The band continues with their gentle and meditative exploration of Coltrane’s music with the ballad “I Want To Talk About You.” It becomes very clear on this tune, perhaps because Lovano isn’t playing on it, that Kuhn is approaching this project from a deeper place than trying to give tribute to the sound and style of Coltrane. You can feel the dedication to the man and his spirit. Kuhn plays with a gorgeous melodicism and a very open but acute sense of time.

 
Things really brighten up with an up-tempo version of “The Night Has a Thousand Eyes.” The band plays it with a very straight forward and up-lifting sense of harmony, and they swing their tails off. Toward the end of the tune, Kuhn and Lovano improvise together and push each other on before going back into the head.

 
Making a stark contrast to the previous tune is “Living Space,” the title track of Coltrane’s 1965 release. It is a searching and free modal piece with an evolving sense of tempo. Lovano and Kuhn play off each other beautifully and Baron creates weather patterns with the drums—alternately thunderous, oceanic or clear and breezy.

 
“Central Park West” is played as a duo between Lovano and Kuhn. The two play the tune with such ease and freedom. Lovano’s playing is completely reflexive, yet he is always allowing himself to truly be confronted by the call to action that each moment brings, so his reflexes are always extremely active—his virtuosity, spontaneity and personality are an incredible combination.

 
“Like Sonny” is given a Latin tinged treatment and Kuhn really shines on this one with his hand independence, and the way his hands interact. Finck takes a very tasty solo.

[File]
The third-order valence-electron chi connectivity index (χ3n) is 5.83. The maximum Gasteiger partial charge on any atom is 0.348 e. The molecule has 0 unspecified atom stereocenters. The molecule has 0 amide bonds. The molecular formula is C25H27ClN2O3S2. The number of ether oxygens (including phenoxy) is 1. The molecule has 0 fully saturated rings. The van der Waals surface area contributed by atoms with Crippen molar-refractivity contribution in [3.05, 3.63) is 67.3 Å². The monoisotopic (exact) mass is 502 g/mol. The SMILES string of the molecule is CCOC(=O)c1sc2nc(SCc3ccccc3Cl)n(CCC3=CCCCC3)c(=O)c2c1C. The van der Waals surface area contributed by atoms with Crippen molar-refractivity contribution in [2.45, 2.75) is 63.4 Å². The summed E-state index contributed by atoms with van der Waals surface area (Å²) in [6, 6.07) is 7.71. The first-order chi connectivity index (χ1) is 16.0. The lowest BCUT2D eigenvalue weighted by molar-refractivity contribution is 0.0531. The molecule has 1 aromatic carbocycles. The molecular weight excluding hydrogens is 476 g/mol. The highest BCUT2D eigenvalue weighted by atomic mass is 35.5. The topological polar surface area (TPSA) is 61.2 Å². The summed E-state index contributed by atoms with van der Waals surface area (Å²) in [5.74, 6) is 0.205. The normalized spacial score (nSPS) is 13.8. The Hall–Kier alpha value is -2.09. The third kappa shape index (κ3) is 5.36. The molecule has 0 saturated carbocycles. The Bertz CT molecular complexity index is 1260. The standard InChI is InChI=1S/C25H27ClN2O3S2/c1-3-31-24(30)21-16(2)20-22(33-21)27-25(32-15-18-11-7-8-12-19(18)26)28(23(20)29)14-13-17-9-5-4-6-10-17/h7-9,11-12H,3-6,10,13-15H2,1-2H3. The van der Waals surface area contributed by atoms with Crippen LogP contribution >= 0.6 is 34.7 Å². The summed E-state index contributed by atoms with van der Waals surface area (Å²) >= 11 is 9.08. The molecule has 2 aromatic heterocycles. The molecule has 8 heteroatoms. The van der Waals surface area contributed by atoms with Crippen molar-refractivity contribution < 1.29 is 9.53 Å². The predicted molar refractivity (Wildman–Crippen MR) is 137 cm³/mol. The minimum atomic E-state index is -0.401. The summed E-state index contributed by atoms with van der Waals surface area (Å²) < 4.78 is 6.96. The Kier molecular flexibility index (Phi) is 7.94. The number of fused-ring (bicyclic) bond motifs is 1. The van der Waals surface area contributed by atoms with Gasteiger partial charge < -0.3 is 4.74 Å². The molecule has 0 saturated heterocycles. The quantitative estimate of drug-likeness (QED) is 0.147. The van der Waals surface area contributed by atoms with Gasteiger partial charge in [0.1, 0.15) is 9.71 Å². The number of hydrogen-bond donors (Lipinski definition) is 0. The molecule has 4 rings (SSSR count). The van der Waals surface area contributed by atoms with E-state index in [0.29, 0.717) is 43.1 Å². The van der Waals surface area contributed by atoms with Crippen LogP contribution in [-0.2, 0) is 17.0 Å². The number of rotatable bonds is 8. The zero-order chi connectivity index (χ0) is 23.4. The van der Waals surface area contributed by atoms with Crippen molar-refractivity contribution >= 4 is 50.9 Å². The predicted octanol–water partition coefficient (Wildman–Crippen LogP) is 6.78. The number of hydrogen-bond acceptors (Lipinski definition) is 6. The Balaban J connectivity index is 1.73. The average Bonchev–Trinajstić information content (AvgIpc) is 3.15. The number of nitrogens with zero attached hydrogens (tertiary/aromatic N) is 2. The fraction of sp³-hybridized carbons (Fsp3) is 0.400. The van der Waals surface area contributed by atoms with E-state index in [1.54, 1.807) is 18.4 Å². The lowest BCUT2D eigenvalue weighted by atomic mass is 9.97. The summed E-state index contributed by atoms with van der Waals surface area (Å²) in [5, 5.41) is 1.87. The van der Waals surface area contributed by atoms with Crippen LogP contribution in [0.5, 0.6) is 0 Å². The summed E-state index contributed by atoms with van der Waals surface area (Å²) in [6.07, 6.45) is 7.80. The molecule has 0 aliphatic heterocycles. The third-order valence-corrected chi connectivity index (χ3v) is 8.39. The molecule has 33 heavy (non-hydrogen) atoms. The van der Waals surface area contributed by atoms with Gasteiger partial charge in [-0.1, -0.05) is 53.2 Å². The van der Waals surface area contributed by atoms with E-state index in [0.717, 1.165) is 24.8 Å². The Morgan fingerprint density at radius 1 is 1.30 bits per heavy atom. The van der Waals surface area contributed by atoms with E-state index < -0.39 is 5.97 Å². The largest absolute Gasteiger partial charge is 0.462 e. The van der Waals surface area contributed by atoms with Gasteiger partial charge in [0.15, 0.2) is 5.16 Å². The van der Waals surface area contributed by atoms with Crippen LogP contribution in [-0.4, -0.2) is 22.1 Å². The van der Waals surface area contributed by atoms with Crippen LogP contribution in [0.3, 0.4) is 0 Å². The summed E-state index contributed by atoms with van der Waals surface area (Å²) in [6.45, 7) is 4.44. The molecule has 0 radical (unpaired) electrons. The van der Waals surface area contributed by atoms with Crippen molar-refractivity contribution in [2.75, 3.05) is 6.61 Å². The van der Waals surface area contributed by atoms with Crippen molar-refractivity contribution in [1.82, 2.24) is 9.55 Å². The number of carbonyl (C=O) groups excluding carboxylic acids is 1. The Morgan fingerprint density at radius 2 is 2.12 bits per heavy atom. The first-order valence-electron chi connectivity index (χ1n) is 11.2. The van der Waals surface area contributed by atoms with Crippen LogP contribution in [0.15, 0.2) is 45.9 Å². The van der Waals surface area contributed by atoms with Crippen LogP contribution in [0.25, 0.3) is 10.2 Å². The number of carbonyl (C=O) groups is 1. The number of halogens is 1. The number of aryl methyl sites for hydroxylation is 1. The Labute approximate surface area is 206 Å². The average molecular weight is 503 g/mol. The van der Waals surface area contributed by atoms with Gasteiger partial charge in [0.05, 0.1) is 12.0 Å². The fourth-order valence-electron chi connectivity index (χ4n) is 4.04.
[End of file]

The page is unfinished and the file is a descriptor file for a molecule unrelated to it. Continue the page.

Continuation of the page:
The first of the two Kuhn originals is “With Gratitude,” which he plays solo. Through it, he tells an incredibly rich and profound story of love, loss, life and death. It has the quality of seeming to be composed and improvised at the same time.
 
“Configuration” is approached with complete freedom and abandon, and Baron and Lovano jump on the opportunity. After a minute or so, Kuhn joins the action with equal intensity. At Lovano’s free-est moments, there is almost a primitive flamboyance, but there is always a sense of joy in his playing. I will only make a comparison because this is a tribute album, but Coltrane’s playing is much darker.

 
The group approaches “Spiritual” in a free context for the first two minutes, before settling into a classic Jones/Coltrane/Garrison/Tyner sense of swing. Lovano plays a tarogato on this tune, which has a sound somewhere in between a soprano sax and a clarinet. Kuhn takes a very innovative and varied solo with one incredible idea after another. Baron’s drumming really has that classic Elvin Jones vibe, with its rolling explosions of rhythm. The album ends with another incredibly personal solo original from Kuhn entitled “Trance.”
 

 

What is most wonderful about this album is that each player fully asserts their own identity, yet in reverence to John Coltrane. They are not playing like him or imitating the music and interplay of his great bands, but they are playing for him and in tribute to the spirit of the man and his music. You can feel the love and gratitude emanating from the speakers.